I want to put english ivy around the base of one of my trees; is this a good time to do this or should I wait until the spring?
Thanks for your time and have a nice day.
I would not recommend it at all. It is a very aggressive vine and if it climbs up the tree, it is dangerous for the tree plus it makes berries and birds spread it.
Would you like some suggestions for a different ground cover?
I agree with esh! There are a lot of tree companies out there making some good money removing English Ivy from tree canopies! You don't want to add to their income that way, do you? ;-)
I'll suggest, right off the bat, that you consider Algerian Ivy (Hedera canariensis) as an option. A close relative to the English Ivy, but it does not have the tendency to climb. Rather, it becomes a fast growing ground cover, and is a favorite option under the dense shade of Live Oaks in the South.
This would be an ideal time for the planting of just about anything, in your location. Woody plants, in particular, appreciate being established in the fall/winter in warm climates.
English ivy is a traditional, time-honored plant that has been used in American gardens for generations. I have always loved English ivy and always will love it. Go ahead and use ivy at the base of your tree, and have no reservations about it. If you prefer not to allow the ivy to grow up into the canopy of the tree, simply do what reasonable gardeners do to control its upward growth. At eye level, or maybe a little higher, prune the runners of the ivy and, thus, control it. Some ivy growers allow their ivy to grow to a certain height and, then, gently pull the long runners off the tree trunk and let them hang downward as attractive, evergreen, streamers.
This being said, mature English ivy cloaking a large tree is truly attractive. In the fall, it blooms with multitudes of curious, other worldly, light green blossoms which develop into beautiful dark blue fruits, which become a welcome food source of the robins in late winter as those berries ferment. A tree adorned with mature ivy will entertain you with a host of "rockin' robins"--drunk on ivy berries. Ivy is a "thing of beauty and a joy forever." Remember, too, that it will take several years for newly planted ivy to grow very much. An old horticultural ivy adage is "The first year it sleeps; the next year it creeps; and the next year it leaps." Be patient as you wait for this fine vine to leap.
Will take all suggestions into consideration.
I have the ivy in a big pot and need to put it somewhere so I may just take my chances putting it around the tree and keep it trimmed as jay suggested.
Thanks so much for taking the time to help me.
heidiho, you may want to check with your Department of Natural Resources or similar organization so that you can get some first hand information about this plant's invasive status. I believe that it is considered a 'threat' species in your state. That, alone, should give anyone pause about planting it in the landscape.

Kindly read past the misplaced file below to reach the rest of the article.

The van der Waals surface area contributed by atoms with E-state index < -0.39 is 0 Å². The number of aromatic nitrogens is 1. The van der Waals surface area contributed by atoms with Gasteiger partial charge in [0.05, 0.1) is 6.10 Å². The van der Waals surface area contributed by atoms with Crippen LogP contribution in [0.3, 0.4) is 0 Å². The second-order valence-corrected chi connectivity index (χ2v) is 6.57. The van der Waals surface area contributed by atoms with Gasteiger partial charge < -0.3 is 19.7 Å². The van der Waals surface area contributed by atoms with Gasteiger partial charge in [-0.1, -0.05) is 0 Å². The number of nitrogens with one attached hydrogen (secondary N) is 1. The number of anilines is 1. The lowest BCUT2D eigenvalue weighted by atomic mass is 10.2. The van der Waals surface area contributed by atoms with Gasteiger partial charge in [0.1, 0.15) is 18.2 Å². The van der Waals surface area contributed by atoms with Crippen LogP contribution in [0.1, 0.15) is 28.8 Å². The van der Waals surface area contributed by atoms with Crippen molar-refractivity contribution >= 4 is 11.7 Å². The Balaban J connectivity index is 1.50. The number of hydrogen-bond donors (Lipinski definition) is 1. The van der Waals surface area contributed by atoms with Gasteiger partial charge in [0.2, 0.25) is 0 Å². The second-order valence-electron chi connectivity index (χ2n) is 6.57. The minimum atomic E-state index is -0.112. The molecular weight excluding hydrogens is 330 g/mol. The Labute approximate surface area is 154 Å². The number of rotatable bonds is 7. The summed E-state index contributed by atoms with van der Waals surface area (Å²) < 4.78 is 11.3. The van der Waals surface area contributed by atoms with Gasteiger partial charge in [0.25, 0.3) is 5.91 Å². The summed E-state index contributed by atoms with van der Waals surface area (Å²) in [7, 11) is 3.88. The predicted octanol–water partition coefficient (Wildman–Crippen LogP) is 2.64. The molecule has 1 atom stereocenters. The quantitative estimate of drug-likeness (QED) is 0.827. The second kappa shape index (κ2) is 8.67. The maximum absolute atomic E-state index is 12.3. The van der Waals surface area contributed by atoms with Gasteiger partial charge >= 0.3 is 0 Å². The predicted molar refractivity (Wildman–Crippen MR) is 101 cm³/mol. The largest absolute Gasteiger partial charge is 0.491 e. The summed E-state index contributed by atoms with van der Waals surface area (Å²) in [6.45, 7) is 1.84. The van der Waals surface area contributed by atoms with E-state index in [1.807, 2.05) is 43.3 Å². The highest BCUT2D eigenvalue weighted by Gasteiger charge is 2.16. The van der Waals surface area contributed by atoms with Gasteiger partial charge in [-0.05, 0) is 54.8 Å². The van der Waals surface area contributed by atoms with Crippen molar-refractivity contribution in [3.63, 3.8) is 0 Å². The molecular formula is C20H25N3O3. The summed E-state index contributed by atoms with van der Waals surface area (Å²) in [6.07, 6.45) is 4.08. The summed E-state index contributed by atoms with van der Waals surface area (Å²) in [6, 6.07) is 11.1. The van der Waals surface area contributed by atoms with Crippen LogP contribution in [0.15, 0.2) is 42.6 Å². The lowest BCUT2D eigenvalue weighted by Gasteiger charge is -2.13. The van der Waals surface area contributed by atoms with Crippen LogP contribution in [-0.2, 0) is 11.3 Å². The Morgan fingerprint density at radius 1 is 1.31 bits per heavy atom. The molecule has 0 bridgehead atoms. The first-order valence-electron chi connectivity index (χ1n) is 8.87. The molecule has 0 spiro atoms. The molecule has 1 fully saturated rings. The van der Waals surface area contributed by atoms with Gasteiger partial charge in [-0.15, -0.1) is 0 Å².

Jay's descriptions are indeed romantic, but not based on the reality of how English Ivy behaves in a semi-tropical environment. And the very last thing that should happen is for this plant to achieve sexual maturity so that drunken birds can spread the seeds far and wide.
If you have the ivy in a pot right now, why not keep it there? In the spring, you could take it out of the container and give it a good root pruning so that you can add some fresh potting medium to the same pot. English Ivy can thrive for many years in the same container with very little effort....much longer than most plants. Annual root pruning is the secret to keeping it happy and healthy in the same container. I'd be glad to walk you through that process, if you'd like to email me.
Here is a link that might be useful: Here's some great information!
My current home came with an island planting of Canadian Hemlocks and holly. Planted at the base was English ivy. While I can appreciate the appeal of ivy in certain environments, there are issues with it near specimen trees. Given a couple of years, it takes off. The ivy was beginning to smother the hemlocks, so I radically cut them back. There is still some ivy in the island but radically reduced and definitely not growing into the tree canopy. I pruned the lowest branches of the hemlocks and introduced several different 'ground covers' including, ajuga, Irish and Scottish moss and several varieties of ferns.--I'm sure, they, like most ground covers can be invasive, but at least they they stay on the ground.
I wonder if large areas of ivy-covered ground promote mosquitoes? No scientific evidence of this, but plenty of anecdotal.
Maybe they thrive in the dark moist undercanopy of the ivy?